Airline food can represent a uniquely perverse pleasure for the gourmet. Karen Krizanovich considers some of her favourite mile high meals.
"When I flew Aeroflot in the 1970s, we were given the choice between an apple or a chessboard, yes - chessboard. Tea service came in a big teapot, the nearest you could get to a samovar, made from burnished tin."
Anybody can buy an airplane ticket. Everybody takes too many photos. What's really interesting in travel is detail, those smaller experiences within the bigger journey. So, if you want to entertain me at a party, tell me tales of old Aeroflot, of days when travelling was exciting, strange and exotic and how you ended up wearing half a seat belt while the woman next to you breastfed her 12 year old. Tell me about the teapot, the bad coffee, the what-is-it in clingfilm. I want to know.
Adventure is embedded in food. Wherever I go, I like to eat what the locals eat - pimp bugs in Thailand, fertilised duck eggs in Cambodia. But even before you land, the airline food is a little introduction to your destination's cuisine culture. Nothing says "I'm in Africa" like being served a brightly coloured juice drink made from pine nuts and a hermetically-sealed smoked sausage as you fly over the Kalahari, trying not to notice the spelling errors on the airplane engines. Similarly, you get junk food with local tang on many of the domestic hops across the United States - pizza near Chicago, etc. When I used to fly Air India from Chicago to London, it tasted like I'd gone via Mumbai. (The captain running out of the cockpit, yelling, "I'll break your head" to a passenger opening the outside door was a piquant moment. I asked the stewardess if everything was OK; she said, "No!")
Nothing packs a hit quite like airline food. First class, business or economy, it's the fancy form of throwing some fish to the seals - it's quick and easy and most of the things in the cage will eat it. It's not about nourishment. It's about stopping a riot three hours into the flight. The ever-present bread roll? That's the airborne version of stuffing penitentiary inmates with calming starch.
This is from a purely empirical standpoint. I've thought long and hard, poked around a bit and decided that telling you more about airline food is not going to enhance the experience of it. Pace the adage, "If you love sausages, don't visit the factory." Understanding the intricacies of cook-chill (see? Knowledge creeping in already...) will only increase the sense of helplessness. I'm not embracing ignorance - think of it as horror management. When you fly, banality can be fascinating. (Proof: inflight magazines.) Figuring out what is on that tray and putting it in your mouth could be as entertaining as Cirque de Soleil. You don't need to know how they sew their leotards.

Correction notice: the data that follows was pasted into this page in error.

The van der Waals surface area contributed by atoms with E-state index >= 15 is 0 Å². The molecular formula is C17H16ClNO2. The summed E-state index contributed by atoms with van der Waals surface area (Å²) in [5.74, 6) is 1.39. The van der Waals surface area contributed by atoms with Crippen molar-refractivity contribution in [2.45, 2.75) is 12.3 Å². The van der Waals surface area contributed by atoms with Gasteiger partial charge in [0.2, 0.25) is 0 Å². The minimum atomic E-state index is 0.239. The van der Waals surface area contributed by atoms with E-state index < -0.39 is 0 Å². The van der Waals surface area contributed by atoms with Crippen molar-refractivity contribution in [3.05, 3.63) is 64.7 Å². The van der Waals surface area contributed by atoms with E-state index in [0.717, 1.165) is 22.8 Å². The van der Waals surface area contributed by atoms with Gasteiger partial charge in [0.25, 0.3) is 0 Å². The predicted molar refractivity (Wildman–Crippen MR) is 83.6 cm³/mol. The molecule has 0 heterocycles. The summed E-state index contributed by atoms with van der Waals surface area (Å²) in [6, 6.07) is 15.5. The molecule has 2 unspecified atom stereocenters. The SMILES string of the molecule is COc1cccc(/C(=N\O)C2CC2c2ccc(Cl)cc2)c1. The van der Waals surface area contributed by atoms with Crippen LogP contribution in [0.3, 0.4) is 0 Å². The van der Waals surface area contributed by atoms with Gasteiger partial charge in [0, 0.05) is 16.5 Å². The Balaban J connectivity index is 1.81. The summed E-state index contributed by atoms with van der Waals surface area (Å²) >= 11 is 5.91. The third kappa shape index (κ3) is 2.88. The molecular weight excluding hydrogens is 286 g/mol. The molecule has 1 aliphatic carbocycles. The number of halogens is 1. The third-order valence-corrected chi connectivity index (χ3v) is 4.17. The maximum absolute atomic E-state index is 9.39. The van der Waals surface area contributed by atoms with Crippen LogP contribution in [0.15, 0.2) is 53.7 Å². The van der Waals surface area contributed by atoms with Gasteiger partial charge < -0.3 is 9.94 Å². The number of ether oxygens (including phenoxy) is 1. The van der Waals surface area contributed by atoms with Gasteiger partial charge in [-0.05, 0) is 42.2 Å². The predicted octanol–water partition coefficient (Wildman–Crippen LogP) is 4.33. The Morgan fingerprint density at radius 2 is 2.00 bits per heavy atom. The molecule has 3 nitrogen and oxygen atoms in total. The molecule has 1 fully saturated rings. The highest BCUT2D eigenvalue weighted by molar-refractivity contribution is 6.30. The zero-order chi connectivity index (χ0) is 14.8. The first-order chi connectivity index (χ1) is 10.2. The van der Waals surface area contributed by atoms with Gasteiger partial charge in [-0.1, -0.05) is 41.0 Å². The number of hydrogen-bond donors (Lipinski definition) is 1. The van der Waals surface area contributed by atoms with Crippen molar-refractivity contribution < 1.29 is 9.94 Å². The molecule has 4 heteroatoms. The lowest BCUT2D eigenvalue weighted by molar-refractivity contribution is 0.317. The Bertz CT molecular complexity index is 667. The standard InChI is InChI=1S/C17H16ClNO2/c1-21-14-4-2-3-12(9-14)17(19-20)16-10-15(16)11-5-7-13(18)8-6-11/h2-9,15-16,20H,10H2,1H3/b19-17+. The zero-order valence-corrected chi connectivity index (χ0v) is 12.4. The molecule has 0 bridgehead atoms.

Along with military chow and school grub, airline food is right up there with hospital food in infamous reputation terms. This is because, traditionally, none of them are good at their jobs. When you're ill, good food is as important as medicine. Airline food has no such morality. "Smarty pants, you're so important and in a hurry - what's wrong with the bus? - and for the next 8 hours you are ours." We can't make a radical change in all airline food without great cost and consumer experimentation, i.e. chewing then spitting it out. So, 99% of the time, we're sort of stuck with what we get.
There is also an unspoken expectation that you will eat what there is. A federal Sky Marshal, crisscrossing America undercover during the hijack scares of the 70s, reported that stewardesses implored him to eat because it looked strange that he didn't. No matter how long the flight, he never touched a tray. "Some of it is edible, but it's not food that I like," he says. He's a member of that tribe who are so disciplined (we call them "show offs") they eat nothing. I admire the rich inner life of these individuals. They slap on their flight shades and sleep, superior to people like me who need to amuse themselves with a dessert shaped like an eyeball. I've tried to make the best choices in airline food. I've ordered every special type of meal offered - I didn't even know what Jains ate - and rarely has it been as good as the normal stuff everyone else was served. I suffered beef/chicken/pasta envy.
It's only fun to hear the coffee was so bad it "came right out of the engine" if it didn't happen on your flight. If you get nice food on a plane, it is because someone's made a huge effort - and there's your trouble. It shouldn't be a huge effort. Happily, better food is becoming more and more common. There are pockets of quite nice meals served in the air and credit the Far Eastern and South East Asian airlines for consistently serving tasty things. According to one world traveller, this is because tiny-bite cuisines like to fly. "Good airline food lends itself to small portions," he says. "The Thai food you could have is not like a steak. It is automatically bite-sized, smaller, so it seems you are getting the real thing. If you get a steak, you're getting a 'mini me'."
According to blogs and review sites, airlines are wising up to inflight food that doesn't jaundice our journey. The proof came to me on a Qantas flight from Sydney to London where I was served the best soup. This was not the best soup in the air. It was the best soup ever. I emailed the airline and got the recipe. I've made the same soup at home and guess what? It tastes just as good as it did in the air. So, you see, despite all the complaining, all the jokes, all the reviews and blogs and that half of a seat belt you had next to the lactating woman, you just never know. Travelling may or may not be an adventure, but airline food is always a sucker punch.
Karen Krizanovich is a writer, radio and TV broadcaster and movie script editor. She is also a trained voice-over artist, specialising in chocolate voices, robot/Vulcan, American regional accents and anything throaty.